I’m not entirely sure what the director was going for with the religious imagery and Biblical allusions. However, despite the fact that most of the Biblical quotes come from Revelation, I think the robot Maria pretty accurately portrays how the book of Proverbs describes lady Folly, which I thought was interesting.

Tonight Joy and I watched “Broken Blossoms” (1919). Well, I watched it and Joy watched part of it (she was tired and fell asleep part way through). This is the oldest film I have in my DVD collection, and I found it very moving for a silent melodrama that’s almost a century old.

The film certainly stereotypes the Chinese character by today’s standards, but in 1919 the film was considered quite progressive and contains what may be the first portrayal on film of an interracial couple. The ending of the film is devastatingly sad, and there are numerous scenes throughout the film that convey a great deal of emotion. A scene that comes immediately to mind is Lillian Gish, locked in a closet, utterly terrified as her father breaks down the door with an axe. It is simply amazing to me that so much tension can be created in a film without sound.

A while back I ordered the out of print art book for “The Lion King”, but I neglected to write about it at the time. TLK is one of my favorite movies, so I was excited to get the book.

I didn’t know the book even existed until fairly recently. I found out about it because of the of the anime art books I’ve been buying, and it got me wondering whether any of the other non-anime movies I like had art books, and sure enough they did. So I waited around until someone on Amazon had a used copy for a reasonable price and then placed my order. While not in perfect condition, which is perhaps to be expected for a used book this old, the book is good shape, and for the price it was a very good deal.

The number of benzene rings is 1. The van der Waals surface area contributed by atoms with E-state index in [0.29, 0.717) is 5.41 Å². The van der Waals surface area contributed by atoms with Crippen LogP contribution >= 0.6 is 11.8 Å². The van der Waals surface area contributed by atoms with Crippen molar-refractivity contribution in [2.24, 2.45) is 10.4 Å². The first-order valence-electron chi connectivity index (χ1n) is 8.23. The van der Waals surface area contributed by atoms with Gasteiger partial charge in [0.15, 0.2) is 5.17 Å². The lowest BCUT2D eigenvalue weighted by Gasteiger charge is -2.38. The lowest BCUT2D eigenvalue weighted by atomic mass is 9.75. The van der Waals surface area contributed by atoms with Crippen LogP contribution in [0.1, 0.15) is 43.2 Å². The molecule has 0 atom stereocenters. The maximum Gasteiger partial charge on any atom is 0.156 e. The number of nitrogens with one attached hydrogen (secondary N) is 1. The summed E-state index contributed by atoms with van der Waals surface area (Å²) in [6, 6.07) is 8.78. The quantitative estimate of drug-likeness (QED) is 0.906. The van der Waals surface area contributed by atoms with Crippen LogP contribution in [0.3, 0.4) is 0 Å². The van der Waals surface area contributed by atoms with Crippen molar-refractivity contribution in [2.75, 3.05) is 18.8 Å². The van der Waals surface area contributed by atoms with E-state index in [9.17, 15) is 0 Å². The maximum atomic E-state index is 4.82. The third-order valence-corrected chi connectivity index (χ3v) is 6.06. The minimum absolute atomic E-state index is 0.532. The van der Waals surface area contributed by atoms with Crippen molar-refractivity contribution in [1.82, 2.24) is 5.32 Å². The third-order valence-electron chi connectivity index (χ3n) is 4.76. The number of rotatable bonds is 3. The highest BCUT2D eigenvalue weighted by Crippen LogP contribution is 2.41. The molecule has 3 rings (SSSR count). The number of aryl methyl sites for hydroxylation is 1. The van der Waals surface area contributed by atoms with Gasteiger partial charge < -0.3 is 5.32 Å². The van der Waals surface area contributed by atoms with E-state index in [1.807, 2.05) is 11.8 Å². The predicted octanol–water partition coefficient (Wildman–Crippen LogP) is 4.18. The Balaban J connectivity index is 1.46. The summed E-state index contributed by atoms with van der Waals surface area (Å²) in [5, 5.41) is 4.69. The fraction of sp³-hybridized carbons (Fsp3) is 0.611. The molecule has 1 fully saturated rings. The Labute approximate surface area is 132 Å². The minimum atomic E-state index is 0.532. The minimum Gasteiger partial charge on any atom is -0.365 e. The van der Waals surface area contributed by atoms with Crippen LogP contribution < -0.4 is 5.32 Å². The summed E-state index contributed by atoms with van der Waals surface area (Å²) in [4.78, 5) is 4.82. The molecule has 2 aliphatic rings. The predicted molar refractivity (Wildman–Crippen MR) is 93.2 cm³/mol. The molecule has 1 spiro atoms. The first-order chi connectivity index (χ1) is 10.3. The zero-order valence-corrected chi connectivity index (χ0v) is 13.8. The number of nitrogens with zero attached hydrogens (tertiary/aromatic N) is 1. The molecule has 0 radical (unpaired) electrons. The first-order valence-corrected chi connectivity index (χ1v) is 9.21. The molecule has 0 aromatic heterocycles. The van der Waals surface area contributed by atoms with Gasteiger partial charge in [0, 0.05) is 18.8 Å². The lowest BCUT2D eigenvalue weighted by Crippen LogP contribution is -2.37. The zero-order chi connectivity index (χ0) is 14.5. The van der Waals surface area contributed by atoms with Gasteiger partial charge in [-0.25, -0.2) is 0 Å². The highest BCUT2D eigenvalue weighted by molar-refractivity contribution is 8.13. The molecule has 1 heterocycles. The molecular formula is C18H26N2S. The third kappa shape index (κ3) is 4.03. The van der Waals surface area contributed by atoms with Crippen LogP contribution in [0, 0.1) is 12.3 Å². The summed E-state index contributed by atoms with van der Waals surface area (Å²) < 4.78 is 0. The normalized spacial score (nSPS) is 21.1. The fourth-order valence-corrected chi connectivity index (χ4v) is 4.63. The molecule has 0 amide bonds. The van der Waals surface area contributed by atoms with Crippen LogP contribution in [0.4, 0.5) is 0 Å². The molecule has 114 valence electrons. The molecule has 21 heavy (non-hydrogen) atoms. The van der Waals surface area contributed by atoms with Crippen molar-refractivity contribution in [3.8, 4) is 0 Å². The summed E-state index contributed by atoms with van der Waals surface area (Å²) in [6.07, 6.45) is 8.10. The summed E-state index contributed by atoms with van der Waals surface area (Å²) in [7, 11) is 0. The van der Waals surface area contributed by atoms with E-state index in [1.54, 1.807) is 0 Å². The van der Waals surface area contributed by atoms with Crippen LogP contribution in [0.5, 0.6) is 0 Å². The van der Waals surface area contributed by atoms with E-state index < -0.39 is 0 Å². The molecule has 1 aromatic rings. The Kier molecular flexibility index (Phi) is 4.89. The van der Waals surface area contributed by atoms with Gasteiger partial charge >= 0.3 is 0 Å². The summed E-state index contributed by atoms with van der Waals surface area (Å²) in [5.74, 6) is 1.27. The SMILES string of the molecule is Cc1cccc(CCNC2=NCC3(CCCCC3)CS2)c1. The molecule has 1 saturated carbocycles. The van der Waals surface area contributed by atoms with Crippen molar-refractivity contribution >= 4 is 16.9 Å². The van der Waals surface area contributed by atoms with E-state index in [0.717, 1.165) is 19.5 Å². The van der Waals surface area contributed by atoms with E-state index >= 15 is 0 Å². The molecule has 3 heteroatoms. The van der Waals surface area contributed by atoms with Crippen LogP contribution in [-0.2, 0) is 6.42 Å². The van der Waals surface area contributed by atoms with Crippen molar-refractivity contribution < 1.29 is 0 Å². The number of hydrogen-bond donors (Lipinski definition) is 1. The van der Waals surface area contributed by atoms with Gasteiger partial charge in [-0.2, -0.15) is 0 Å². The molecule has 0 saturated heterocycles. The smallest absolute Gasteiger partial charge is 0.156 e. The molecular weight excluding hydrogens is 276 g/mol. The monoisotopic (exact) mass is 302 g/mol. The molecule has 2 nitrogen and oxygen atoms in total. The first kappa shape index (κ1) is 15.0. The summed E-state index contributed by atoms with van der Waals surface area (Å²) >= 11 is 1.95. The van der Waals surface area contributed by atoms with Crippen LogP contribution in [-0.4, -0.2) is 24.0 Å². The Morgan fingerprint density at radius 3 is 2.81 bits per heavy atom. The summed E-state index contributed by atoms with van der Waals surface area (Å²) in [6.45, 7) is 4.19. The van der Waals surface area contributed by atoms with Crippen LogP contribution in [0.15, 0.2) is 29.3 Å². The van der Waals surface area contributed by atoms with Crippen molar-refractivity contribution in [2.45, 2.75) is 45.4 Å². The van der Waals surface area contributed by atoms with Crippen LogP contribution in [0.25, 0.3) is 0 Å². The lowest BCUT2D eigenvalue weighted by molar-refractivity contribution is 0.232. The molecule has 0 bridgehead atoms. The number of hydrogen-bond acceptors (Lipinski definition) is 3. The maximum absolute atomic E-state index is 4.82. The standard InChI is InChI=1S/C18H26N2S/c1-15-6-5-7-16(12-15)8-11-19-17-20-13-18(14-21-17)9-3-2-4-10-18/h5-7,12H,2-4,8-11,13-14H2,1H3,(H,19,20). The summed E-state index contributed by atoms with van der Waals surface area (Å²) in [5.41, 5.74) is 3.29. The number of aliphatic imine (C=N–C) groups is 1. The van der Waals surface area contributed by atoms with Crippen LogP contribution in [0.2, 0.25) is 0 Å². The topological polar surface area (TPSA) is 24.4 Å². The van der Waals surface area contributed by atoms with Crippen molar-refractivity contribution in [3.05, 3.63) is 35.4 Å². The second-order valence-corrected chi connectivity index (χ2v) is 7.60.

The content of the book is great. I especially like the large multi-page fold-out sections spread throughout the book. The concept sketches are neat and I particularly liked seeing all of the test sketches for all of the various animals that appear in the film. I guess the only real problem is that the book is so oversize that it doesn’t fit on my bookshelf, but that’s hardly something to complain about.

Joy and I watched the original version of “King Kong” (1933) this evening (thank you, Joy!). I really enjoyed watching it after seeing Peter Jackson’s remake about a week ago. It’s amazing to see how far special effects have come in 72 years.

It was also interesting to see the changes that Jackson made for his version, some of which work very well (the relationship between Ann and Kong, Jack as a screenplay writer) and some that don’t work quite as much (the introduction of so many side characters that don’t get quite enough time to develop, natives launching themselves on poles to reach the ship (seriously, what in the world is up with that?), the dinosaur stampede, three tyrannosaurus rex dinosaurs (was one not enough?), the spider pit). I was also struck by the drastic difference in the treatment of the natives on skull island.

Anyway, despite its age, I think this film really holds up well, largely due to a good sense of pace and action. I enjoyed watching it, and if you see the new version, you should also watch the 1933 version if you get the chance.

« Previous PageNext Page »